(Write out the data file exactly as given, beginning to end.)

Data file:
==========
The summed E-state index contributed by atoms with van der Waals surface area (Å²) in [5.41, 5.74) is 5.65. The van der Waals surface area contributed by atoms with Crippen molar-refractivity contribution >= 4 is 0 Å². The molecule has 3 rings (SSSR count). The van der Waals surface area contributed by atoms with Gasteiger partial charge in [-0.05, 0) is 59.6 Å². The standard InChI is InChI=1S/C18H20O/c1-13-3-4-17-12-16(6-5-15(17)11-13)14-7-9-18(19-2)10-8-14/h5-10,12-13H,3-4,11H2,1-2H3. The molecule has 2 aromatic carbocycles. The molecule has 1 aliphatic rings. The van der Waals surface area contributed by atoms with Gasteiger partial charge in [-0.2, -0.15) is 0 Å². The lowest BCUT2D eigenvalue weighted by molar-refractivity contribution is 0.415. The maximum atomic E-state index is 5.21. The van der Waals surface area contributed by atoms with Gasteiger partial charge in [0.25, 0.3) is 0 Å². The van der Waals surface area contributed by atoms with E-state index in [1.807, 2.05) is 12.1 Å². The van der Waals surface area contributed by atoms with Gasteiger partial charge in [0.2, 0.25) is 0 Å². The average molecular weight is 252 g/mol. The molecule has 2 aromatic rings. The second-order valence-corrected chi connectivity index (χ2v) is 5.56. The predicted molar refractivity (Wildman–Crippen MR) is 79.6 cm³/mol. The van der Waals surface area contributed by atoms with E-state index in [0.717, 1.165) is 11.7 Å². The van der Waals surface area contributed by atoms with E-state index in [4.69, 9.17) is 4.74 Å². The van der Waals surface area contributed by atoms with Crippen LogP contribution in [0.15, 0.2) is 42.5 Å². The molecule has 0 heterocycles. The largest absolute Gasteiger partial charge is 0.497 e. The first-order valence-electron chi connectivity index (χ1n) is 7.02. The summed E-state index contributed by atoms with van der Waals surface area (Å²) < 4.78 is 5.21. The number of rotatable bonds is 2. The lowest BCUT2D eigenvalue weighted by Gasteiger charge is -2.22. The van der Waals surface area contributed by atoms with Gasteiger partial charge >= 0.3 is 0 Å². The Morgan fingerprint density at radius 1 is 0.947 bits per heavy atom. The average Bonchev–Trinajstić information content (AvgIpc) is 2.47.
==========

The summed E-state index contributed by atoms with van der Waals surface area (Å²) in [5.41, 5.74) is 5.65. The van der Waals surface area contributed by atoms with Crippen molar-refractivity contribution >= 4 is 0 Å². The molecule has 3 rings (SSSR count). The van der Waals surface area contributed by atoms with Gasteiger partial charge in [-0.05, 0) is 59.6 Å². The standard InChI is InChI=1S/C18H20O/c1-13-3-4-17-12-16(6-5-15(17)11-13)14-7-9-18(19-2)10-8-14/h5-10,12-13H,3-4,11H2,1-2H3. The molecule has 2 aromatic carbocycles. The molecule has 1 aliphatic rings. The van der Waals surface area contributed by atoms with Gasteiger partial charge in [-0.2, -0.15) is 0 Å². The lowest BCUT2D eigenvalue weighted by molar-refractivity contribution is 0.415. The maximum atomic E-state index is 5.21. The van der Waals surface area contributed by atoms with Gasteiger partial charge in [0.25, 0.3) is 0 Å². The van der Waals surface area contributed by atoms with E-state index in [1.807, 2.05) is 12.1 Å². The van der Waals surface area contributed by atoms with Gasteiger partial charge in [0.2, 0.25) is 0 Å². The average molecular weight is 252 g/mol. The molecule has 2 aromatic rings. The second-order valence-corrected chi connectivity index (χ2v) is 5.56. The predicted molar refractivity (Wildman–Crippen MR) is 79.6 cm³/mol. The van der Waals surface area contributed by atoms with E-state index in [0.717, 1.165) is 11.7 Å². The van der Waals surface area contributed by atoms with E-state index in [4.69, 9.17) is 4.74 Å². The van der Waals surface area contributed by atoms with Crippen LogP contribution in [0.15, 0.2) is 42.5 Å². The molecule has 0 heterocycles. The largest absolute Gasteiger partial charge is 0.497 e. The first-order valence-electron chi connectivity index (χ1n) is 7.02. The summed E-state index contributed by atoms with van der Waals surface area (Å²) < 4.78 is 5.21. The number of rotatable bonds is 2. The lowest BCUT2D eigenvalue weighted by Gasteiger charge is -2.22. The van der Waals surface area contributed by atoms with Gasteiger partial charge >= 0.3 is 0 Å². The Morgan fingerprint density at radius 1 is 0.947 bits per heavy atom. The average Bonchev–Trinajstić information content (AvgIpc) is 2.47.